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Title: Analysing technology & innovation in complex networks : processes, dynamics, and development of multi-level interorganisational networks
Author: Mass, Lena M.
ISNI:       0000 0004 5356 4598
Awarding Body: University of Oxford
Current Institution: University of Oxford
Date of Award: 2014
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There is still very little known about network dynamics (Bell et al., 2006), especially when focusing on interorganisational networks (Provan et al., 2007). There is also limited empirical evidence on leadership within these complex network contexts (Davenport, 2005; Osborn et al., 2002). This thesis addresses these limitations by developing a theoretical framework for process leadership in the complex, often unpredictable and turbulent context of the interorganisational networked ecosystem. Understanding the complexity of networks and leadership is crucial to advancing network research, which this study aims to accomplish. Although previous studies indicate leader characteristics and behaviours (Huxham & Vangen, 2000), less evidence on the processes and dynamics of leadership within networks exists. Few studies have longitudinally examined the multiple boundaries and multi-level interactions within a complex interorganisational network, as the unit of analysis, as this thesis achieves. Moreover, little research has been conducted to understand network leadership processes, which represents a major gap in the network theory and complexity leadership literatures. In order to address these gaps as well as the gap between the two literatures, this thesis presents a comprehensive, longitudinal case investigation of network process leadership (NPL) within an interorganisational network embedded in the British National Health Service (NHS). By analysing processual dynamics, this thesis’s contribution is the foundation of a preliminary NPL framework. Based on analysing a public sector healthcare network over time, the findings emphasise four dominant thematic constructs surrounding NPL that emerged as highly significant: leveraging strategic system stressors and turbulence; adopting focal and non-focal roles; maximising social proximity; and the complementary, reciprocal formal and informal coproduction of leadership. These constructs provide the empirical and analytical grounds to help explain the critical leadership processes that drive a complex, interorganisational public sector network. Significantly, social capital dimensions underlie these interrelated higher order themes; thereby affecting wider inter-organisational network processes. As a primary contribution of this thesis, I argue that social capital is the critical concept linking network and complexity leadership theories, in order to provide a better understanding of NPL. The findings suggest network leadership calls for NPL and its relational, collective, facilitative approach involving social capital among multiple participants in a complex interorganisational network context. This is highly differentiated from studying unidirectional effects of a hierarchical, central leader within a single organisation. Theoretically, I argue the importance of social capital in the complex nature of leadership processes within interorganisational networked contexts. The research contributes to an understanding of how networks and social capital can be adapted or created by formal and informal leaders within networks to reflect changing processes to shape practices and network-wide development over time. Finally, I offer several operational mechanisms policymakers and network leaders could pragmatically employ to manage, lead, and facilitate interorganisational network processes. Overall, the significance of this study involves: filling gaps in the literature, offering a longitudinal case study on an interorganisational network over time, providing a foundation for theoretical development on leading in networks, illuminating insights into professional leadership within networks, and identifying policy and practical implications for leaders and managers.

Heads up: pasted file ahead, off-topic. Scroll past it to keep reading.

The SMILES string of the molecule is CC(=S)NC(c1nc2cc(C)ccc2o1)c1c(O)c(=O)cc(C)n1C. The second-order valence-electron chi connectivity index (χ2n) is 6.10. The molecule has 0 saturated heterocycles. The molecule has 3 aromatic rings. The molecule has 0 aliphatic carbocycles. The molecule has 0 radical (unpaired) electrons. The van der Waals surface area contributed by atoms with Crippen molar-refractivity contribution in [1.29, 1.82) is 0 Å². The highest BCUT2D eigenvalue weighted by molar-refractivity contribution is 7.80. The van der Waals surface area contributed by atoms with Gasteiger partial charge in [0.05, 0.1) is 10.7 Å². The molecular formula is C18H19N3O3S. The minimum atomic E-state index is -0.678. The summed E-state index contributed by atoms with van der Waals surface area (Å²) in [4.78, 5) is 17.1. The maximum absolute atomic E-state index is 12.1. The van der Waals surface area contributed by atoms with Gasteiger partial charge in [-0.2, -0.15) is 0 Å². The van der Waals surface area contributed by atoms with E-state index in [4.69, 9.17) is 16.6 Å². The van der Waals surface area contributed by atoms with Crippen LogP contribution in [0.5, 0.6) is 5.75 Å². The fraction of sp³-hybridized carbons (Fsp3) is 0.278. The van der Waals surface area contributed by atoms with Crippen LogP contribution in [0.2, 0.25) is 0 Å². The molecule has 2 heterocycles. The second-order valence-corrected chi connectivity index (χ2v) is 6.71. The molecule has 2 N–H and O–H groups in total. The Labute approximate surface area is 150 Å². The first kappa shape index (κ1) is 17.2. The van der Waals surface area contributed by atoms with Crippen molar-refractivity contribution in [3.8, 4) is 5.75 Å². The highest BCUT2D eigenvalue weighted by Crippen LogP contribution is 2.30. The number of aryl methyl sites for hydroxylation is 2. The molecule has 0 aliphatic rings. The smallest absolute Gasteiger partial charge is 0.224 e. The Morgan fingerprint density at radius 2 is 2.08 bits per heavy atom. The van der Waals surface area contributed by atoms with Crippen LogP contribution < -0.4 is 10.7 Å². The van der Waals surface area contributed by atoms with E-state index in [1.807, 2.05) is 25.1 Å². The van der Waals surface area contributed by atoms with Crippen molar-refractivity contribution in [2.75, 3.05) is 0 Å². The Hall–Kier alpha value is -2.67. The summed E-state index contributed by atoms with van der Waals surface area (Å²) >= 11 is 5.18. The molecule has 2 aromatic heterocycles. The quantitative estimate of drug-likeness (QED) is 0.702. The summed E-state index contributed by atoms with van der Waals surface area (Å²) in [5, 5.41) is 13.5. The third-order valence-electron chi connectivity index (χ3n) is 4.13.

Supervisor: Dopson, Susan; Sauer, Christopher Sponsor: Not available
Qualification Name: Thesis (Ph.D.) Qualification Level: Doctoral
EThOS ID:  DOI: Not available
Keywords: Management ; Operations management ; Science and technology (business & management) ; Organisational behaviour ; complex interorganisational networks ; network theory ; complexity leadership ; network process leadership ; social capital ; technology adoption ; National Health Service